Influence of Timing in Introducing Teacher Performance Evaluation on Effective Outcomes: The Case of One Education District in Zimbabwe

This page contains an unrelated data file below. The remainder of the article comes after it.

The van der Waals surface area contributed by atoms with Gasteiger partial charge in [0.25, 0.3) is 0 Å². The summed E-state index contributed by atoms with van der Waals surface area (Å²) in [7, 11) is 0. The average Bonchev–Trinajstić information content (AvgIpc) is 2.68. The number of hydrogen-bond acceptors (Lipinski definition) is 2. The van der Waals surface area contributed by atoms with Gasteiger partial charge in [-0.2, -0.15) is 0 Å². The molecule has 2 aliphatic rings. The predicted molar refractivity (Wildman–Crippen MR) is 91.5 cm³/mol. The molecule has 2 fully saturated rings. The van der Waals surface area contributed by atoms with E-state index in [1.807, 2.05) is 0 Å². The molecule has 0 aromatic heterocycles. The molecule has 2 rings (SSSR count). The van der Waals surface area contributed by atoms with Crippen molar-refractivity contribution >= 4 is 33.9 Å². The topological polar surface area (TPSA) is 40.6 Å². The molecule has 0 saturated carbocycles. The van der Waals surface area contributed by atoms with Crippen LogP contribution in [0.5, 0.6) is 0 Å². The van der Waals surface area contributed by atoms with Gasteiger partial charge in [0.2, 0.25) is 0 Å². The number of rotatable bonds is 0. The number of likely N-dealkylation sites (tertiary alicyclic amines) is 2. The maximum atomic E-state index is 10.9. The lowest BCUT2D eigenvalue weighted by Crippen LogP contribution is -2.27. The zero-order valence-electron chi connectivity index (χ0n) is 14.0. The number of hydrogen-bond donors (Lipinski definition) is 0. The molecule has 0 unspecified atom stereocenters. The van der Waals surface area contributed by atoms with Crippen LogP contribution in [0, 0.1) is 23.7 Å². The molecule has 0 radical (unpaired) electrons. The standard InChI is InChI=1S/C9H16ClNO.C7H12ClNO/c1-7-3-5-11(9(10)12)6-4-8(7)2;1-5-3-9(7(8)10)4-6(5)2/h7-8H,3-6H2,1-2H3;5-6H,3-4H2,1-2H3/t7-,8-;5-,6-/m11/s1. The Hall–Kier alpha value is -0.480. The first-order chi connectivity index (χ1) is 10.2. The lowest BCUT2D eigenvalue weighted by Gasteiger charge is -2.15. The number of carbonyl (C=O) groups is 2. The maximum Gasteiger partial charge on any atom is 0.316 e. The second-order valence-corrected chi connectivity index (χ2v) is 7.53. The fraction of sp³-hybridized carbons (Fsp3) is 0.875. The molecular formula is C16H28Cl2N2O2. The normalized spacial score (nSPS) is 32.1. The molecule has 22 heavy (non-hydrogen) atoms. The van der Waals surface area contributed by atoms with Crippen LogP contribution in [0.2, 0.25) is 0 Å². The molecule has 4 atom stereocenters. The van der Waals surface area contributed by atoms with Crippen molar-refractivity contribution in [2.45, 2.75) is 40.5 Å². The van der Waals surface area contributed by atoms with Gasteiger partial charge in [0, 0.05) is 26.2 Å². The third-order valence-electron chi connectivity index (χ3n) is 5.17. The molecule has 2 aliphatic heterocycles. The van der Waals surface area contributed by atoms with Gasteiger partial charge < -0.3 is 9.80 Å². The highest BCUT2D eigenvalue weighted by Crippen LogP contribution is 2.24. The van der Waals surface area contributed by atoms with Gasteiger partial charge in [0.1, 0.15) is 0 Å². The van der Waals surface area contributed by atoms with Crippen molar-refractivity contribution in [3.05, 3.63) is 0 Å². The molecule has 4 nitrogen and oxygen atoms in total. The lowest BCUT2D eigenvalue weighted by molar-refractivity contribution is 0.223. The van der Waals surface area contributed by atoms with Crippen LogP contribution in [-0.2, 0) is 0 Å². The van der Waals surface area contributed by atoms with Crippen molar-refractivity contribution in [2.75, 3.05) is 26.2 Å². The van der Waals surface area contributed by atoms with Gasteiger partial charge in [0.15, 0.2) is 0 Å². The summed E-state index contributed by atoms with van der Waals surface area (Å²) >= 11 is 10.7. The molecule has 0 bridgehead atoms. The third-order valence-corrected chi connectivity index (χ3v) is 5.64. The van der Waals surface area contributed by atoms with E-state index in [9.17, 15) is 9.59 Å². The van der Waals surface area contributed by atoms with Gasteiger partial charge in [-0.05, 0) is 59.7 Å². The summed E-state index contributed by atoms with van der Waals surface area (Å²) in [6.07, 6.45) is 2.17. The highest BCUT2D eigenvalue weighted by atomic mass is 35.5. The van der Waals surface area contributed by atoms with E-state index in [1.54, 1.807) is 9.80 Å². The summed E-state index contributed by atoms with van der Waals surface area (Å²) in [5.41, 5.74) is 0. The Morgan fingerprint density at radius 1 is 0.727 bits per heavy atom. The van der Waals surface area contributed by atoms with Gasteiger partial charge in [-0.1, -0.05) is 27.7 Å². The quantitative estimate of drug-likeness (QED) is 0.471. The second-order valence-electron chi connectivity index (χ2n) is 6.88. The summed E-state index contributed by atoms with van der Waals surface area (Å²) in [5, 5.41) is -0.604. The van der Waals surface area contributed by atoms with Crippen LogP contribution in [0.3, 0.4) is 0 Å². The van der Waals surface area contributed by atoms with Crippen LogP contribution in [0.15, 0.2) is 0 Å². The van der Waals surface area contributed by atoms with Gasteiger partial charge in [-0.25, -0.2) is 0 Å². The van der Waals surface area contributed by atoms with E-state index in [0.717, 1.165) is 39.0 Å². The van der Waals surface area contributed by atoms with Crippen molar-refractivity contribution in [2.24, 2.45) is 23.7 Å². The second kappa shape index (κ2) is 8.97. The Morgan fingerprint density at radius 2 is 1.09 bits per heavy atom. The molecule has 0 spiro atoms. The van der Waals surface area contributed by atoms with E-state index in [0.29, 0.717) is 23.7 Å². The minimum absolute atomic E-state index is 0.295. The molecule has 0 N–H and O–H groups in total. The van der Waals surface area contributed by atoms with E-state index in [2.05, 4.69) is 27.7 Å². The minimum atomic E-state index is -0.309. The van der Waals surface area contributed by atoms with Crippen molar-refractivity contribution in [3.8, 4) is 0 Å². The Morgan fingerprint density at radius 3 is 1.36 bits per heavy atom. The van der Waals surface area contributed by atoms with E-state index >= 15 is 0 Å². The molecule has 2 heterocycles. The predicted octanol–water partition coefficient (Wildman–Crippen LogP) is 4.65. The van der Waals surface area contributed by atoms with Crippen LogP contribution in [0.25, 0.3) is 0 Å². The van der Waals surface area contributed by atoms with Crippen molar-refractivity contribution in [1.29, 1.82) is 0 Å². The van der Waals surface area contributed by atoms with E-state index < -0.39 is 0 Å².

This paper reports on a study that assessed how timing of introducing teacher performance evaluation in one district in Zimbabwe influenced the achievement of the desired outcomes. The research was premised on the pragmatic research paradigm and underpinned by the Readiness Assessment, Design, Process, Significance (RADPS) conceptual framework. The convergent parallel mixed method design was employed for data gathering and analysis from randomly selected 292 teachers for the quantitative strand and 12 purposively selected teachers for the qualitative strand. Descriptive statistics and inferential statistics (Analysis of Variance (ANOVA) and Beta coefficient tests) were used to analyse quantitative data and ATLAS ti. 8 generated quotations and networks that summarised the narrative views of teachers on the timing of introducing the performance evaluation system. The ANOVA result (0.000) indicated that there was a significant relationship between the timing of introducing performance evaluation and its effectiveness and the Beta coefficient value (0.213) indicated a strong influence of timing of introduction on effectiveness of performance evaluation. The quantitative results were corroborated by findings from interviews, which indicated that the system had been imposed, had inadequate budgetary support, no piloting prior to implementation, inadequate pre-implementation training and marketing. These resultantly led to limited buy-in by stakeholders and a negative impact on the effectiveness of the whole performance evaluation system. Based on the findings, we concluded that due to its mistimed introduction, the performance evaluation system was ineffective in achieving its educational objectives in the Zimbabwean district where the study was conducted.
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